Irish jobs market shows signs of recovery as vacancies rise

Cities remain resilient despite shift to home working for many industries

Vacancies in the Irish jobs market rose in the first three months of the year as the economy prepared for the lifting of coronavirus restrictions, new data says.

The Irish Jobs Index said job postings were up 34 per cent compared to the previous quarter, with overall vacancies up 5 per cent year on year.

Construction had the strongest growth, with job vacancies within the sector growing by 45 per cent quarter on quarter and 7 per cent year on year, as the industry began to reopen, while pharma, healthcare and IT were the most resilient sectors.

Science, pharmaceuticals and food were up more than 100 per cent year on year, while medical professionals and healthcare vacancies rose 97 per cent and IT job postings increased 171 per cent over the past 12 months.


However, with uncertainty hanging over the hospitality and retail sectors they remained subdued. Job postings in hotel and catering were down 75 per cent year on year, while beauty, haircare, leisure, and sport saw a 72 per cent decline in vacancies. Retail, wholesale and purchasing jobs postings were down 46 per cent year on year, and education, childcare, and training saw a 26 per cent decline.

In line with trends sparked by the pandemic, the uptake of working from home jobs were up 23 per cent across the country.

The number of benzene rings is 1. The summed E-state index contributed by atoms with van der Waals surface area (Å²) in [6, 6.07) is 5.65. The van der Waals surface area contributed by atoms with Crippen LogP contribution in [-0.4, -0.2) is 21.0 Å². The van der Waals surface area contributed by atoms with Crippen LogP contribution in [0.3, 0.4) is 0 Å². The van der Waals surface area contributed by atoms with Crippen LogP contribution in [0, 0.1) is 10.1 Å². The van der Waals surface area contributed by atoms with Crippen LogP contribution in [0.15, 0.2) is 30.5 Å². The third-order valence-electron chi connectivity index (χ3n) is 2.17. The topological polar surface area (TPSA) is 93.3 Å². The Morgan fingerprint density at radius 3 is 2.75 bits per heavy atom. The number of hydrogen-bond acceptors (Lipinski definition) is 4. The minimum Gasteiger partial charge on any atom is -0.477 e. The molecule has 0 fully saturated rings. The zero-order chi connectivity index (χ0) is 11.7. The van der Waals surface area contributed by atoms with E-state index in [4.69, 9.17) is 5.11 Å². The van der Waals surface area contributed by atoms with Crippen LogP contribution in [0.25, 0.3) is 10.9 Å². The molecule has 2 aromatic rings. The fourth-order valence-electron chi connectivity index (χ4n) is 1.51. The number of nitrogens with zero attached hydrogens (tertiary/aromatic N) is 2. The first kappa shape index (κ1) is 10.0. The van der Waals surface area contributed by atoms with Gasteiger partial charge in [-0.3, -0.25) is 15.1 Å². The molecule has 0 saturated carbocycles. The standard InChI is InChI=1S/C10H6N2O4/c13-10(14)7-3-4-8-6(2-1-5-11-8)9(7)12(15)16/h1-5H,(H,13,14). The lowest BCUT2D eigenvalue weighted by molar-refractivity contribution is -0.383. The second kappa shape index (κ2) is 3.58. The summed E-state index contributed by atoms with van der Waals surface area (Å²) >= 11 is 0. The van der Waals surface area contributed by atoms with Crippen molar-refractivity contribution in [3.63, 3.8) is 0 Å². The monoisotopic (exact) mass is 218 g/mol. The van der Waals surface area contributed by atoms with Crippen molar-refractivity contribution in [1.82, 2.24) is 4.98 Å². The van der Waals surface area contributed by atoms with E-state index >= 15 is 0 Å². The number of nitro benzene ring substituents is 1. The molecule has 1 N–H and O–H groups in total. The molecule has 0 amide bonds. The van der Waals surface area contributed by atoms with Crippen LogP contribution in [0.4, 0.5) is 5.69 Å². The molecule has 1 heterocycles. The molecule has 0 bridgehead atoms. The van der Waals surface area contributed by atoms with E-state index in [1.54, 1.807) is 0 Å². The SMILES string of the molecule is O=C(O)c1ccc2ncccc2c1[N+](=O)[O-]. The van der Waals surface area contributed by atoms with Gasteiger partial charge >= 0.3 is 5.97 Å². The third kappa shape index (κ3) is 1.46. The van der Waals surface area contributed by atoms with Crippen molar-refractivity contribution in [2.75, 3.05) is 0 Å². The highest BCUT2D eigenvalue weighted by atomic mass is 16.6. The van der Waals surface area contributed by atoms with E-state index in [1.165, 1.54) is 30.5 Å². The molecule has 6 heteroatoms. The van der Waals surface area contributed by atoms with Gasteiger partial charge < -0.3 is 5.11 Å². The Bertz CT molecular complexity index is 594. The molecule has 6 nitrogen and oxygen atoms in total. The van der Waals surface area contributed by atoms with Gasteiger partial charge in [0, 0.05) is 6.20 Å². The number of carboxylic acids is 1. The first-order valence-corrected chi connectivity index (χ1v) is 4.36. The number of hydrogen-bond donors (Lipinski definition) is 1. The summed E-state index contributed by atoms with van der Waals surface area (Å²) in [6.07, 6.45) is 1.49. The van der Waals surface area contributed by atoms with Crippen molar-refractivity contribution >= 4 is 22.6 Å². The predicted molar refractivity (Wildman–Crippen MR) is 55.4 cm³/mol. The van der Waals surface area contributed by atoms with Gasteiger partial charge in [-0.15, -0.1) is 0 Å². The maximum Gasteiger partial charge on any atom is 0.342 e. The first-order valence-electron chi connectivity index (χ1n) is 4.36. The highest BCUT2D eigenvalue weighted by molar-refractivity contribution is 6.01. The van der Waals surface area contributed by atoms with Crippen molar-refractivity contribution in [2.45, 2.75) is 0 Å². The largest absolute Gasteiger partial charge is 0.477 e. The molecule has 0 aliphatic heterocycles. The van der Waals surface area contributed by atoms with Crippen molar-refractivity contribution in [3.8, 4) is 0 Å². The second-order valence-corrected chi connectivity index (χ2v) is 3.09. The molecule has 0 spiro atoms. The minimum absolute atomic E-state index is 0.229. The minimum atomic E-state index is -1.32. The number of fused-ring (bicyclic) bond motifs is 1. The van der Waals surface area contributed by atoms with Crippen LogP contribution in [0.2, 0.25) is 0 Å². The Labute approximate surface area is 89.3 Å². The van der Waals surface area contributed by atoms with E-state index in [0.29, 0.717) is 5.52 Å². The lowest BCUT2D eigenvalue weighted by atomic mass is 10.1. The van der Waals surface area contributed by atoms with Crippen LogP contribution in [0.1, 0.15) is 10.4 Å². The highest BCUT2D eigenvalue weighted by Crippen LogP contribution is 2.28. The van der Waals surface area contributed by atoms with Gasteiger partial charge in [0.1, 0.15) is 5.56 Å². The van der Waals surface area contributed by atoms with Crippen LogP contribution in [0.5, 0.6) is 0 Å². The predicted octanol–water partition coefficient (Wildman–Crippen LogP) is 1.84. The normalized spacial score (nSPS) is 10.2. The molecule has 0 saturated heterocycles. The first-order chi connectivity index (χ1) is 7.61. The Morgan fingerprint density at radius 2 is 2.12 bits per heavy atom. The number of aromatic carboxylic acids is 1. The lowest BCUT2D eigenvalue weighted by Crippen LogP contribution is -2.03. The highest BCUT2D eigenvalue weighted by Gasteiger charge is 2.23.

The cities showed some resilience, with the major urban centres around the country experiencing rising quarterly job vacancy numbers, despite the economic challenges of the past 12 months.

"Of the main cities, Limerick demonstrated particularly notable growth, recording a quarterly increase of 45 per cent and an increase of 92 per cent when compared to the same period last year. This growth can largely be attributed to the number of pharmaceutical employers within Limerick, which has inevitably boosted the city's job numbers," said Chris Van Egeraat, Economic Geographer for the Irish Jobs Index.

“Another trend worth noting is the consistent growth of Working from Home roles, which may also be contributing to the widespread regional growth. These vacancies have increased strongly in successive quarters and continue to do so, even in those quarters less affected by Level 5 public health restrictions. This indicates that growth in Working from Home vacancies may now be an established trend rather than a one-off response to the initial Covid-19 impact.” general manager Orla Moran said the data was encouraging.

“To see an overall year-on-year growth of five percent compared to this time last year, is a testament to the resilience of Irish businesses who have been operating against a uniquely difficult economic backdrop.”

Ms Moran said overall general economic predictions are positive for the year ahead, but reopening would be a challenging process and one that remained dependent on the vaccine rollout and the evolution of the virus.

“For this reason, the next few months will be crucial. Representative bodies and the government must work together to ensure that there is a reasonable balance between public safety and the ability for newly reopened businesses to serve customers with as few impediments as possible.”

Ciara O'Brien

Ciara O'Brien

Ciara O'Brien is an Irish Times business and technology journalist